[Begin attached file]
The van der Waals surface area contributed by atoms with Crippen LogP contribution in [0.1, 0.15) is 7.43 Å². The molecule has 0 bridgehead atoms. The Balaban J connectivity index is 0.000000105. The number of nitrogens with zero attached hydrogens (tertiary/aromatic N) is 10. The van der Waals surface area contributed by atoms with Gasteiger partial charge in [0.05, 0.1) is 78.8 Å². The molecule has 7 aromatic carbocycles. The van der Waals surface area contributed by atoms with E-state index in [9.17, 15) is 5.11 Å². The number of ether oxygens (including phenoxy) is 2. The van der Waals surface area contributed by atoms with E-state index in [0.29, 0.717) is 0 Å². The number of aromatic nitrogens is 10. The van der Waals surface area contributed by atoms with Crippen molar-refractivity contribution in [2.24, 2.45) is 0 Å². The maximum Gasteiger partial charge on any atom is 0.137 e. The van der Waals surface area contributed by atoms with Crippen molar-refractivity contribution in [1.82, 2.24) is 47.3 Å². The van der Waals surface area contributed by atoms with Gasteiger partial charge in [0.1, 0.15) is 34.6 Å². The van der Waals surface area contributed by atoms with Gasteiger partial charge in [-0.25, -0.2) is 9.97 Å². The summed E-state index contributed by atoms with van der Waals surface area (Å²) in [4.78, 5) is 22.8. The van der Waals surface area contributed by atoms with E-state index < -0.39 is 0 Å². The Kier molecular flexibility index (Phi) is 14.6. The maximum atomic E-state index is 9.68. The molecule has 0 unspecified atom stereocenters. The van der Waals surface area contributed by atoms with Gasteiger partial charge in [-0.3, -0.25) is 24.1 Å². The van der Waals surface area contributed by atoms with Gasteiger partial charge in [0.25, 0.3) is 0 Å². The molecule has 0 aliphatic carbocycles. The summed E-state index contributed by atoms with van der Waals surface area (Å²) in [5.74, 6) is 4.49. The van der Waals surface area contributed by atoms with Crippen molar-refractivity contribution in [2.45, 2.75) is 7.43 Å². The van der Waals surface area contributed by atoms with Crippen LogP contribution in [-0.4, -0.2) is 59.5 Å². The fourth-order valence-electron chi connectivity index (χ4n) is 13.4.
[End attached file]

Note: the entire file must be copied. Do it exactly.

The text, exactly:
The van der Waals surface area contributed by atoms with Crippen LogP contribution in [0.1, 0.15) is 7.43 Å². The molecule has 0 bridgehead atoms. The Balaban J connectivity index is 0.000000105. The number of nitrogens with zero attached hydrogens (tertiary/aromatic N) is 10. The van der Waals surface area contributed by atoms with Gasteiger partial charge in [0.05, 0.1) is 78.8 Å². The molecule has 7 aromatic carbocycles. The van der Waals surface area contributed by atoms with E-state index in [9.17, 15) is 5.11 Å². The number of ether oxygens (including phenoxy) is 2. The van der Waals surface area contributed by atoms with E-state index in [0.29, 0.717) is 0 Å². The number of aromatic nitrogens is 10. The van der Waals surface area contributed by atoms with Crippen molar-refractivity contribution in [2.24, 2.45) is 0 Å². The maximum Gasteiger partial charge on any atom is 0.137 e. The van der Waals surface area contributed by atoms with Crippen molar-refractivity contribution in [1.82, 2.24) is 47.3 Å². The van der Waals surface area contributed by atoms with Gasteiger partial charge in [0.1, 0.15) is 34.6 Å². The van der Waals surface area contributed by atoms with Gasteiger partial charge in [-0.25, -0.2) is 9.97 Å². The summed E-state index contributed by atoms with van der Waals surface area (Å²) in [4.78, 5) is 22.8. The van der Waals surface area contributed by atoms with E-state index < -0.39 is 0 Å². The Kier molecular flexibility index (Phi) is 14.6. The maximum atomic E-state index is 9.68. The molecule has 0 unspecified atom stereocenters. The van der Waals surface area contributed by atoms with Gasteiger partial charge in [-0.3, -0.25) is 24.1 Å². The van der Waals surface area contributed by atoms with Gasteiger partial charge in [0.25, 0.3) is 0 Å². The molecule has 0 aliphatic carbocycles. The summed E-state index contributed by atoms with van der Waals surface area (Å²) in [5.74, 6) is 4.49. The van der Waals surface area contributed by atoms with Crippen molar-refractivity contribution in [2.45, 2.75) is 7.43 Å². The van der Waals surface area contributed by atoms with Crippen LogP contribution in [-0.4, -0.2) is 59.5 Å². The fourth-order valence-electron chi connectivity index (χ4n) is 13.4.